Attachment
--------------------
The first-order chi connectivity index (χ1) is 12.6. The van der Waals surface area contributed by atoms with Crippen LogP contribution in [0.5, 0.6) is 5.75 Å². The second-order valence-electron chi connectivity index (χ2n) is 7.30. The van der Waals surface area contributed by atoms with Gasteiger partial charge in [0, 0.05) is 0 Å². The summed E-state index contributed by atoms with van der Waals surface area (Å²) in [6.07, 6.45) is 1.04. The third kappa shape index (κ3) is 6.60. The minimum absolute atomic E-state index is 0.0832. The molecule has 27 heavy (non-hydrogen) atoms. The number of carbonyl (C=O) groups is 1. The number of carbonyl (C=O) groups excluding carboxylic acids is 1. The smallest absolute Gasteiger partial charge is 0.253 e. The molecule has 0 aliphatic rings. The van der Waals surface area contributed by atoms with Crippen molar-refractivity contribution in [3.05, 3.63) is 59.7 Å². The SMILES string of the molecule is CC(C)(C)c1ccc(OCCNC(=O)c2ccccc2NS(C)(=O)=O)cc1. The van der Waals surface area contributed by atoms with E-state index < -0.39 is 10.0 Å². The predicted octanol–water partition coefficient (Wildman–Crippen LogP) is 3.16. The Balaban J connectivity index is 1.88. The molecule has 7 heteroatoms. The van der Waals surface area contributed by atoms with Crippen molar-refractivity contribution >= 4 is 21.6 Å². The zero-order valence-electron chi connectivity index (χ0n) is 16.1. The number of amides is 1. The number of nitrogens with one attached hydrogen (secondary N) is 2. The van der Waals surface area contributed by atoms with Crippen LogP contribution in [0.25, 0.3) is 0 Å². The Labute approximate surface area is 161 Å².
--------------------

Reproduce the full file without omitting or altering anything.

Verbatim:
The first-order chi connectivity index (χ1) is 12.6. The van der Waals surface area contributed by atoms with Crippen LogP contribution in [0.5, 0.6) is 5.75 Å². The second-order valence-electron chi connectivity index (χ2n) is 7.30. The van der Waals surface area contributed by atoms with Gasteiger partial charge in [0, 0.05) is 0 Å². The summed E-state index contributed by atoms with van der Waals surface area (Å²) in [6.07, 6.45) is 1.04. The third kappa shape index (κ3) is 6.60. The minimum absolute atomic E-state index is 0.0832. The molecule has 27 heavy (non-hydrogen) atoms. The number of carbonyl (C=O) groups is 1. The number of carbonyl (C=O) groups excluding carboxylic acids is 1. The smallest absolute Gasteiger partial charge is 0.253 e. The molecule has 0 aliphatic rings. The van der Waals surface area contributed by atoms with Crippen molar-refractivity contribution in [3.05, 3.63) is 59.7 Å². The SMILES string of the molecule is CC(C)(C)c1ccc(OCCNC(=O)c2ccccc2NS(C)(=O)=O)cc1. The van der Waals surface area contributed by atoms with E-state index < -0.39 is 10.0 Å². The predicted octanol–water partition coefficient (Wildman–Crippen LogP) is 3.16. The Balaban J connectivity index is 1.88. The molecule has 7 heteroatoms. The van der Waals surface area contributed by atoms with Crippen molar-refractivity contribution >= 4 is 21.6 Å². The zero-order valence-electron chi connectivity index (χ0n) is 16.1. The number of amides is 1. The number of nitrogens with one attached hydrogen (secondary N) is 2. The van der Waals surface area contributed by atoms with Crippen LogP contribution in [0.25, 0.3) is 0 Å². The Labute approximate surface area is 161 Å².